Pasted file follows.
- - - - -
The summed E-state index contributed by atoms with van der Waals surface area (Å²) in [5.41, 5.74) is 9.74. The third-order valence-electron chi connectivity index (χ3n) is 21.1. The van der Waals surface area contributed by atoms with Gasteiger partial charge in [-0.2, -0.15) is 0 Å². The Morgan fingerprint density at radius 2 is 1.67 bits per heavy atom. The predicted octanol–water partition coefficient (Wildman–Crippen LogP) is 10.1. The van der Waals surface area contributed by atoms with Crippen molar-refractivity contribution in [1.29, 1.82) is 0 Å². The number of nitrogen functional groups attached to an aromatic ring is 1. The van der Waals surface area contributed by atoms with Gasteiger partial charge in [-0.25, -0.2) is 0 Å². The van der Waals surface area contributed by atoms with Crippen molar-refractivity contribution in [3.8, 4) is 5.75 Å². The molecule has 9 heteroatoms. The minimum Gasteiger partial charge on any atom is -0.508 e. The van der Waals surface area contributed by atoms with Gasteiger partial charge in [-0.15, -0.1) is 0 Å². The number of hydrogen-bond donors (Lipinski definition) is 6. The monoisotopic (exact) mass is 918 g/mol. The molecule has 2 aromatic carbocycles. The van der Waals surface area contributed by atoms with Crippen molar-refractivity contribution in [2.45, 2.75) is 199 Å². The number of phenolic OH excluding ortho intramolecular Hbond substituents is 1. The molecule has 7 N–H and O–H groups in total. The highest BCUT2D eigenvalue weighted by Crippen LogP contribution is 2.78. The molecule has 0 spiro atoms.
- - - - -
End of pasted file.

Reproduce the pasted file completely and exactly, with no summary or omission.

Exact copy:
The summed E-state index contributed by atoms with van der Waals surface area (Å²) in [5.41, 5.74) is 9.74. The third-order valence-electron chi connectivity index (χ3n) is 21.1. The van der Waals surface area contributed by atoms with Gasteiger partial charge in [-0.2, -0.15) is 0 Å². The Morgan fingerprint density at radius 2 is 1.67 bits per heavy atom. The predicted octanol–water partition coefficient (Wildman–Crippen LogP) is 10.1. The van der Waals surface area contributed by atoms with Crippen molar-refractivity contribution in [1.29, 1.82) is 0 Å². The number of nitrogen functional groups attached to an aromatic ring is 1. The van der Waals surface area contributed by atoms with Gasteiger partial charge in [-0.25, -0.2) is 0 Å². The van der Waals surface area contributed by atoms with Crippen molar-refractivity contribution in [3.8, 4) is 5.75 Å². The molecule has 9 heteroatoms. The minimum Gasteiger partial charge on any atom is -0.508 e. The van der Waals surface area contributed by atoms with Gasteiger partial charge in [-0.15, -0.1) is 0 Å². The number of hydrogen-bond donors (Lipinski definition) is 6. The monoisotopic (exact) mass is 918 g/mol. The molecule has 2 aromatic carbocycles. The van der Waals surface area contributed by atoms with Crippen molar-refractivity contribution in [2.45, 2.75) is 199 Å². The number of phenolic OH excluding ortho intramolecular Hbond substituents is 1. The molecule has 7 N–H and O–H groups in total. The highest BCUT2D eigenvalue weighted by Crippen LogP contribution is 2.78. The molecule has 0 spiro atoms.